National 7.9.2016 02:40 pm

Court victory for stateless children

Image courtesy of Stock.xchng

Image courtesy of Stock.xchng

The girl was born in Cape Town to Cuban parents in 2008, but could not obtain Cuban citizenship.

An eight-year-old girl who was left stateless when she was born to Cuban parents in South Africa has not only won her long legal battle to be declared a South African citizen but has opened the way for other stateless children to apply for citizenship.

The department of home affairs initially sought to appeal a ruling of the North Gauteng High Court declaring the child a South African citizen, but after waiting for two years for the matter to be set down in the Supreme Court of Appeal, this week suddenly withdrew its application.

Lawyers for Human Rights, who assisted the girl and her parents, said in a statement the department had finally agreed to declare the child a South African citizen by birth, to issue her with a South African citizen identity number and birth certificate and to make regulations to facilitate the implementation of section 2(2) of the Citizenship Act within the next 18 months to allow other stateless children to apply for citizenship.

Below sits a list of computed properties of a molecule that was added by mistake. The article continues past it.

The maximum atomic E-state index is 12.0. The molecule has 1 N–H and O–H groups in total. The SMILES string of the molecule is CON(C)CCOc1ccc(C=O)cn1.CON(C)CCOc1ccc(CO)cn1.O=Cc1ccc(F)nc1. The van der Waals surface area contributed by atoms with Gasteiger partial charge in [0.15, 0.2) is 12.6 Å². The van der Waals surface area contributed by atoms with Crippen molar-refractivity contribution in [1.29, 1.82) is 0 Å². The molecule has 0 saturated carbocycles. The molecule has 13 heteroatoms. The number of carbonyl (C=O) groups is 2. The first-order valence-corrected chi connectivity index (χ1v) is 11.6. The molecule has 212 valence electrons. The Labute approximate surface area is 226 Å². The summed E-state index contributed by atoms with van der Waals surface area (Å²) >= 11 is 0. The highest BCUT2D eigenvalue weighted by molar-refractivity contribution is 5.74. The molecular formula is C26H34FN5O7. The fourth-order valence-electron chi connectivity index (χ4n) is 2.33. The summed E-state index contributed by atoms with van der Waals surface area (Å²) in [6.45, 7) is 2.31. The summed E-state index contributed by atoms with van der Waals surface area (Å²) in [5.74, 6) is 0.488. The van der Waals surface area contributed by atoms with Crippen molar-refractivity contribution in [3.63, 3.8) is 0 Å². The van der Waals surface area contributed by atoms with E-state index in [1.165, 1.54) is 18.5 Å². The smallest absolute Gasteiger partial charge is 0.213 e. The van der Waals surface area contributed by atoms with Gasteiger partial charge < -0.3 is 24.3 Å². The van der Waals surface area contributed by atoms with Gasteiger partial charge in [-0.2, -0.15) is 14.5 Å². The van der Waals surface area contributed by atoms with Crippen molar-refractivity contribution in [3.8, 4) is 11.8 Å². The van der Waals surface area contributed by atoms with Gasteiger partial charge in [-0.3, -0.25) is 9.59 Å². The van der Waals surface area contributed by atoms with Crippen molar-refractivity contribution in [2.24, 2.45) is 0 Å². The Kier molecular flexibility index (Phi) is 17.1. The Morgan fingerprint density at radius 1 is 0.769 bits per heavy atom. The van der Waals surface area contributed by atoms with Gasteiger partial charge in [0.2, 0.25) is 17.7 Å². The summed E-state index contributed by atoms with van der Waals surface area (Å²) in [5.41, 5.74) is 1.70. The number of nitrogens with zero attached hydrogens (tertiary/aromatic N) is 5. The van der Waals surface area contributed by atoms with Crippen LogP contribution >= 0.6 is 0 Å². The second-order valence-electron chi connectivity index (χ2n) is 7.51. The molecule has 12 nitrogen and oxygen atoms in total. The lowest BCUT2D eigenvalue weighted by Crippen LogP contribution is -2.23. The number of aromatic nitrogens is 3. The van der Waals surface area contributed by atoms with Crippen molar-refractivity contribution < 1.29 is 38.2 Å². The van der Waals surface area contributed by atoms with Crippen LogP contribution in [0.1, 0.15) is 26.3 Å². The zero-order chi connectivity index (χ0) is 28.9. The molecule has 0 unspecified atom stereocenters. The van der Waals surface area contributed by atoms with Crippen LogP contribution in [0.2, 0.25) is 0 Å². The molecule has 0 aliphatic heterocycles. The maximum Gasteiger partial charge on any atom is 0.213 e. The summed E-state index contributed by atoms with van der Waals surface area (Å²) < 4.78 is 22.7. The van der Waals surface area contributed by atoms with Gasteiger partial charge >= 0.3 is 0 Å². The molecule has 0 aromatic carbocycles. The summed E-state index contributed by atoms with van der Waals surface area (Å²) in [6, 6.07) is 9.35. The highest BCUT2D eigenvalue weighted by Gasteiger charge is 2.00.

The girl was born in Cape Town to Cuban parents in 2008 but could not obtain Cuban citizenship because Cuban law did not allow children to obtain citizenship if they were born outside Cuba to parents who were considered “permanent emigrants”, having lived outside of Cuba for more than 11 months. South African law gives citizenship based on the South African citizenship of parents, but because the parents are Cuban, their child could not be a South African and was therefore stateless.

LHR said Section 2(2) of the act gave local citizenship to such children born in South Africa, but home affairs refused to implement the section. The organisation said it had been impossible to implement the section because there was no application form, but once the new regulations were passed, other stateless children would also be able to apply for South African citizenship.

The department initially sought to appeal the judgment on the basis that too many children were expected to apply for citizenship but LHR said there was no basis to believe that an inordinate amount of children would qualify for citizenship under this section, which was a preventative measure for special cases and would protect the most vulnerable of children. It applied to children born in South Africa who did not have a claim to another country’s citizenship.

Stateless children can never leave South Africa, nor obtain legal status in the country without section 2(2), and it was therefore imperative that the section be implemented, the organisation said.


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